This build has evolved into something resembling a storm deck with multiple moving parts, instead of a two or three card infinite combo. The biggest innovation comes from using a full playset of Fae of Wishes to keep the win condition outside of the main deck and in the sideboard, along with some specific answers to threats the deck can encounter.

So how does the deck work? Lotus Field can be untapped by Hidden Strings, Pore Over the Pages and Vizier of Tumbling Sands, effectively making those spells free to cast. If you have two of them out, you can even use Hidden Strings as a very powerful ‘ritual’ spell. Once you have cast a few spells, you can play an Underworld Breach, playing its best impression of Yawgmoth’s Will, to recast all of the previous spells and continue the chain. Fae of Wishes can find Tome Scour from the sideboard to fuel the escape costs of the spells you cast, including for itself to mill your entire deck very quickly if you have enough mana to do so. All these moving parts make this a very difficult deck to pilot with multiple possible lines of play to navigate. PT Phoenix was essentially the breakout event for Lotus Breach, so we’ve yet to see just how powerful the deck can be.

Players such as Luis Scott-Vargas, Matt Nass, Seth Manfield, Andrew Baeckstrom and Sam Pardee all put their faith in the deck and had strong constructed records with it, with Huey Jensen making the finals.

Sultai Delirium by Joel Larsson, 1st Place at PT Brussels

Uro, Titan of Nature's Wrath from Theros Beyond Death (THB) (Full art)
Creatures (19):
1 Walking Ballista
3 Jace, Vryn’s Prodigy
4 Satyr Wayfinder
1 Scavenging Ooze
2 Courser of Kruphix
1 Murderous Rider
1 Tireless Tracker
4 Uro, Titan of Nature’s Wrath
1 Ishkanah, Grafwidow
1 Emrakul, the Promised End

Planeswalkers (3):
1 Liliana, the Last Hope
2 Nissa, Who Shakes the World

Spells (15):
4 Fatal Push
4 Thoughtseize
3 Traverse the Ulvenwald
2 Abrupt Decay
2 Grisly Salvage

Lands (23):
4 Blooming Marsh
1 Botanical Sanctum
4 Breeding Pool
1 Castle Garenbrig
3 Fabled Passage
1 Forest
2 Island
1 Opulent Palace
4 Overgrown Tomb
1 Swamp
1 Watery Grave

Sideboard (15):
1 Duress
1 Cast Down
2 Disdainful Stroke
1 Noxious Grasp
2 Mystical Dispute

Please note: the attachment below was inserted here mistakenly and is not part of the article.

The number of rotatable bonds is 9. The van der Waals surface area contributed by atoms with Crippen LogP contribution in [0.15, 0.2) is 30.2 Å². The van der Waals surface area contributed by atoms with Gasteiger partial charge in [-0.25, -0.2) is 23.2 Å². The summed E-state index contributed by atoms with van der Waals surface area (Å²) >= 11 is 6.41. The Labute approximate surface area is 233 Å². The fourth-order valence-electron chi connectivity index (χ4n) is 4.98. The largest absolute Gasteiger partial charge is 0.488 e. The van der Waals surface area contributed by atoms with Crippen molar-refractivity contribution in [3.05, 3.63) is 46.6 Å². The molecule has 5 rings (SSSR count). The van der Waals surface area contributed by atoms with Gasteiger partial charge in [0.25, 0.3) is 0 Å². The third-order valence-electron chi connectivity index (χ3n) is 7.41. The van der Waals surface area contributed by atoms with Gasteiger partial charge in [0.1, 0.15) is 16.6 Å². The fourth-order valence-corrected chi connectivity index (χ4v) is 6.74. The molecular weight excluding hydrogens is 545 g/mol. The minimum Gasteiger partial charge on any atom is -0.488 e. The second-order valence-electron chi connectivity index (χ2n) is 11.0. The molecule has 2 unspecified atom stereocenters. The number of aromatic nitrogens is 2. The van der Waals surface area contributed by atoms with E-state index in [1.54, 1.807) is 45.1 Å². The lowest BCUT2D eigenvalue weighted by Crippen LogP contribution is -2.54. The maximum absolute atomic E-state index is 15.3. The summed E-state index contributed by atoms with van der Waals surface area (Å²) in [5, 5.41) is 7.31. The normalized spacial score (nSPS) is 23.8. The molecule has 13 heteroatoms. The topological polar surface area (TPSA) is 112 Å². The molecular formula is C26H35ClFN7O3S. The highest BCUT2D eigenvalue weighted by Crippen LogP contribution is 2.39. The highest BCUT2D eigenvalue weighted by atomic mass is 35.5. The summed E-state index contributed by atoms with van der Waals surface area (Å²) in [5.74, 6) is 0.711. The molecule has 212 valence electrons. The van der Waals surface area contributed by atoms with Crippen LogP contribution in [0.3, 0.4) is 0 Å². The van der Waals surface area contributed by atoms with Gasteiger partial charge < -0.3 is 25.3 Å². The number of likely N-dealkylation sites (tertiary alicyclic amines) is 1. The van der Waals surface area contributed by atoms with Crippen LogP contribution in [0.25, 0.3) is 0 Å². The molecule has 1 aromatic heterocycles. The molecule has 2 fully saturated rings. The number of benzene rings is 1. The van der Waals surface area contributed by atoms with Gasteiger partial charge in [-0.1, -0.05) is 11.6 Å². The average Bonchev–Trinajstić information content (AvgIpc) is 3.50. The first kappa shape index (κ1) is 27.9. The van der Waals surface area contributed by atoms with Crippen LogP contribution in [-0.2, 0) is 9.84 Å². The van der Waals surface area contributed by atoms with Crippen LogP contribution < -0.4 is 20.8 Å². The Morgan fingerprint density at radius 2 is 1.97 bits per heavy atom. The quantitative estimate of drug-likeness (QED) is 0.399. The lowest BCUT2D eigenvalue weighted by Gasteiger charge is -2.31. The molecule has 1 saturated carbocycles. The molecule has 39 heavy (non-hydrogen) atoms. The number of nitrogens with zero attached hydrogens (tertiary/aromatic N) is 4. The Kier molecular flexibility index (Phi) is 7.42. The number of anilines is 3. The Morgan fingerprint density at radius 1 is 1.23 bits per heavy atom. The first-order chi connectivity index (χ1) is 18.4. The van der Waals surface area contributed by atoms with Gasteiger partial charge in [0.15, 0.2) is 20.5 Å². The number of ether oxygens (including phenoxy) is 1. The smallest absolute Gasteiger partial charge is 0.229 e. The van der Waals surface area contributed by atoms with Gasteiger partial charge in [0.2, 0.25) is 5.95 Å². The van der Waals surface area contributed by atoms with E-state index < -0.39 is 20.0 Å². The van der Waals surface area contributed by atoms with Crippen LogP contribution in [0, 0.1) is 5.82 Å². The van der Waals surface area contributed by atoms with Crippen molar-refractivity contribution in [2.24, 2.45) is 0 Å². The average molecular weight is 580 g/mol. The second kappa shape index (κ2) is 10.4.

1 Reclamation Sage
1 Sultai Charm
1 Tireless Tracker
1 Hostage Taker
3 Leyline of the Void
1 Vivien Reid

Joel Larsson had one hell of a weekend in Brussels, winning his second PT title with a deck of his own design. We have seen a few different Black/Green builds in the past few months and they’ve all performed rather poorly. Then in comes Theros Beyond Death with Uro, Titan of Nature’s Wrath. If you’re already looking to load your graveyard for the Delirium ability on Traverse the Ulvenwald, then that also fuels the Escape costs for Uro. This synergy gave Joel’s list a powerful combination of cards that’s taken the traditional ‘Rock’ archetype to the next level.

Traverse the Ulvenwald has proven itself a powerful engine in many Standard and Modern decks since its printing. If you can reliably load your graveyard with enough card types, then Traverse can be used to find one of many potential silver bullets to deal with different matchups. Thanks to the Adventure mechanic it can also find spells, like Murderous Rider or Bonecrusher Giant. In Larsson’s deck, you can find Walking Ballista to finish off your opponent, Ishkanah, Grafwidow to load up the board with several blockers, Tireless Tracker to grant you some much needed card advantage, Scavenging Ooze to attack the graveyard or just a big bad Emrakul, the Promised End to really play havoc with your opponent.

Niv to Light by Paulo Vitor Damo Da Rosa, Top 4 at PT Brussels

Niv-Mizzet Reborn from War of the Spark (WAR)

Creatures (13):
3 Gilded Goose
4 Sylvan Caryatid
2 Uro, Titan of Nature’s Wrath
4 Niv-Mizzet Reborn

Planeswalkers (6):
4 Teferi, Time Raveler
2 Nahiri, the Harbinger

Spells (13):
1 Thoughtseize
3 Abrupt Decay
1 Dreadbore
1 Anguished Unmaking
1 Slaughter Games
1 Solar Blaze
4 Bring to Light
1 Hour of Devastation

Lands (28):
3 Breeding Pool
4 Fabled Passage
1 Forest
1 Godless Shrine
1 Island
2 Mana Confluence
1 Mountain
2 Overgrown Tomb
1 Plains
1 Stomping Ground
1 Sunpetal Grove
1 Swamp
2 Temple Garden
1 Temple of Abandon
1 Temple of Deceit
2 Temple of Enlightenment
1 Temple of Epiphany
1 Temple of Silence
1 Woodland Cemetery

Sideboard (15):
1 Infernal Reckoning
3 Thoughtseize
1 Rakdos’s Return
1 Rest in Peace
1 Selesnya Charm
1 Thought Erasure
2 Voice of Resurgence
1 Deafening Clarion
1 Knight of Autumn
1 Questing Beast
1 Enter the God-Eternals
1 The Scarab God